Film review by Jason Day of War for the Planet of the Apes, the next addition in the rebooted Planet of the Apes franchise, starring Andy Serkis and Woody Harrelson.
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Decades after a virus that passed from Apes to humans wiped out most of mankind, the surviving Apes have established a successful community led by Caesar (Andy Serkis). But a war-mongering Colonel (Woody Harrelson) is psychotically determined to kill all apes and threatens their harmony. Then, the long-dormant virus reappears, making humans mute.
Review, by Jason Day
As time goes by we inch closer to the time periods of the dystopian TV drama and film of late but hopefully not the horror and perversity they depict.
The topsy-turvy world in Pierre Boulle’s source novel Le Planet des Signe (1963) and its original film and TV off-shoots posited that the natural progression of Darwinian theory was a farce and humans would outlive their civilisation and devolve back to grunting, clueless mammals.
Depending on where one lives in the UK, we might already be here. Those Planet productions were smart and witty, but eventually came unstuck with plot points science fiction was unable to properly explain. How did apes master speech in only 500 years, when their voice boxes are so different to humans?
The more recent film incarnations are set in a parallel present and take persuasive advantage of our modern understanding of disease and genetics. They do this while remaining wonderfully succinct, helping fill in the the logic gaps that befell the Roddy McDowell/Kim Hunter series.
In this third addition to the reboots, disease study informs the writing: a mutation of the simian plague that more or less kills humanity re-emerges after laying dormant in the survivors, rendering them mute. In the original films, mankind is dumb and cannot speak, but no full explanation given about how this happened.
There are appreciative nods to the original films. Wise orang-u-tan Maurice is named in clear reference to British actor Maurice Evans, who played Dr Zaius. Mute girl Nova has the same name as Charlton Heston’s love interest (played by Linda Harrison) in the 1968 movie.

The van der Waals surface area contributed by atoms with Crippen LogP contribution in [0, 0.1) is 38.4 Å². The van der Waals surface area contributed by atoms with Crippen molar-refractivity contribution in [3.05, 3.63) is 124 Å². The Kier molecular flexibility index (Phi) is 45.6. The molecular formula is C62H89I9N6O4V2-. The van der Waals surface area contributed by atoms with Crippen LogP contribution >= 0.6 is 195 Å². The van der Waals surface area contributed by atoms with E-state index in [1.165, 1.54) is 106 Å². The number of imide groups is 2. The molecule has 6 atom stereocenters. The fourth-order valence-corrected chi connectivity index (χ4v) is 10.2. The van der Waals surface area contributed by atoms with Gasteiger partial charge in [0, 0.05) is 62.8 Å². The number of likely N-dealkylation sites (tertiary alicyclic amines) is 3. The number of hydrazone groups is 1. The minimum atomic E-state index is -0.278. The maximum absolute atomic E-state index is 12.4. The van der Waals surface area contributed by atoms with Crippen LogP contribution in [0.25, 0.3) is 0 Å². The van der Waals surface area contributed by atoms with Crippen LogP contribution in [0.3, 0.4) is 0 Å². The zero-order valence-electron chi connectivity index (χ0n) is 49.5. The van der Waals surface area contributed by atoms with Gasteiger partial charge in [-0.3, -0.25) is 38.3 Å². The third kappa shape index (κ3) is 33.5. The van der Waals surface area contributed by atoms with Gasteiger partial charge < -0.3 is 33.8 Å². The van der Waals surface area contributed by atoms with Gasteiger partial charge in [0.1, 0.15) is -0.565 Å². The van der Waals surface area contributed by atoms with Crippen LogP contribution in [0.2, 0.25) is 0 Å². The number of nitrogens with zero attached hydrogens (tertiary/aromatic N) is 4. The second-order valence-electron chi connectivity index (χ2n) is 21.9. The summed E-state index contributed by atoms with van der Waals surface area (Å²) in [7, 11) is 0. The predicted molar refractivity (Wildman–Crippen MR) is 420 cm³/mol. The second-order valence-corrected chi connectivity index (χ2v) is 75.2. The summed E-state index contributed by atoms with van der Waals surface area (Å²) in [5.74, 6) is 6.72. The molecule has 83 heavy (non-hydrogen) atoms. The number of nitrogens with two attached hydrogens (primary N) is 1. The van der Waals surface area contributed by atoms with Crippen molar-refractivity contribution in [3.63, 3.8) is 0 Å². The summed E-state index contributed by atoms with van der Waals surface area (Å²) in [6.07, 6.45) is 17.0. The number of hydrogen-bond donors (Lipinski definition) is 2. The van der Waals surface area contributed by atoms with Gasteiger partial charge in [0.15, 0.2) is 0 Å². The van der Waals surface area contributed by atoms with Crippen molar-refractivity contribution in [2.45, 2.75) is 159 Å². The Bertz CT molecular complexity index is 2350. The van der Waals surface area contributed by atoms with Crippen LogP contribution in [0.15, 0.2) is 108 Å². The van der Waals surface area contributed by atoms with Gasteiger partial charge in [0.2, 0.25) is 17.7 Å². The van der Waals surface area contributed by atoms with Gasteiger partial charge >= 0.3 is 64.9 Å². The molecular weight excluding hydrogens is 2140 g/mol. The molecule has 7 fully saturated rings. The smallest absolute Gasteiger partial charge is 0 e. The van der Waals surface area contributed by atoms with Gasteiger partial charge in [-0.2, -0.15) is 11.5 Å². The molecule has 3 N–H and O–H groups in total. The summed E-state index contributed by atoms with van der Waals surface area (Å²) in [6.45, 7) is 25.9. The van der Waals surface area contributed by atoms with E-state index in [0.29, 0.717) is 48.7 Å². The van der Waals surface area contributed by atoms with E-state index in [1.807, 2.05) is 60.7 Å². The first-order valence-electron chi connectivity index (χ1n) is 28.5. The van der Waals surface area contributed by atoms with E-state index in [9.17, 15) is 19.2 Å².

We open with a bit of Full Metal Jacket style (1987) military nihilsm: during a vicious, explosive, cross-species battle, the humans’ helmets carry slogans with murderous simian references (Monkey Killer and Bedtime For Bonzo, the title of a mildly amusing Ronald Regan comedy from 1951).
It’s patently obvious who the ‘savages’ are in this film. Despite human protestations they are more evolved, it is the chimps, gorillas and orang-u-tan who fight according to a chivalric code. Humans, led by Harrelson are so desperate to hold on to their genetic one-upmanship, they can’t see the paradox to their slaughtering of chimpanzee females and children. This is further underlined by the solemnity and gentleness of the ape’s water funeral, contrasted with the diseased humans, who are shot in the head and left out in the snow.
Cesar is even prepared to try and understand the actions of man after launching an all-out personal vendetta following Harrelson’s slaughtering of his family. There are more complex emotions and empathy from the apes than their increasingly regressive human peers, helped in no small part by the playing of actors such as Serkis, who are skilled at being convincing when unrecognisably ‘CGI’d’.
The reawakened virus seems like a merciful act of God, stripping human voices and rendering us gibbering, imbecilic, harmless animals.
Ship-shape in terms of the writing and solid performances, Harrelson in particular does well to keep his temper in check during moments that for another actor might have resulted in foaming at the mouth frenzy. But the quality of this film is just a tad lower than the previous entries as the emphasis (understandably, given the title) is on battle rather than drama.
There’s even a good ole Trumpian reference worked in. As the apes, seen by man as the ultimate unwanted settler, toil to build a great wall Caesar declares “This wall is madness!” Quite; but when will humans collectively wake up and realise that?
Cast & credits
Director: Matt Reeves. 140mins. Chernin Entertainment/TSG Entertainment (12a).
Producers: Peter Chernin, Dylan Clark, Rick Jaffa, Amanda Silver.
Writers: Matt Reeves,
Camera: Michael Seresin.
Music: Michael Giacchino.
Sets: James Chinlund.
Andy Serkis, Woody Harrelson, Steve Zahn, Amiah Miller, Karin Konoval, Terry Notary.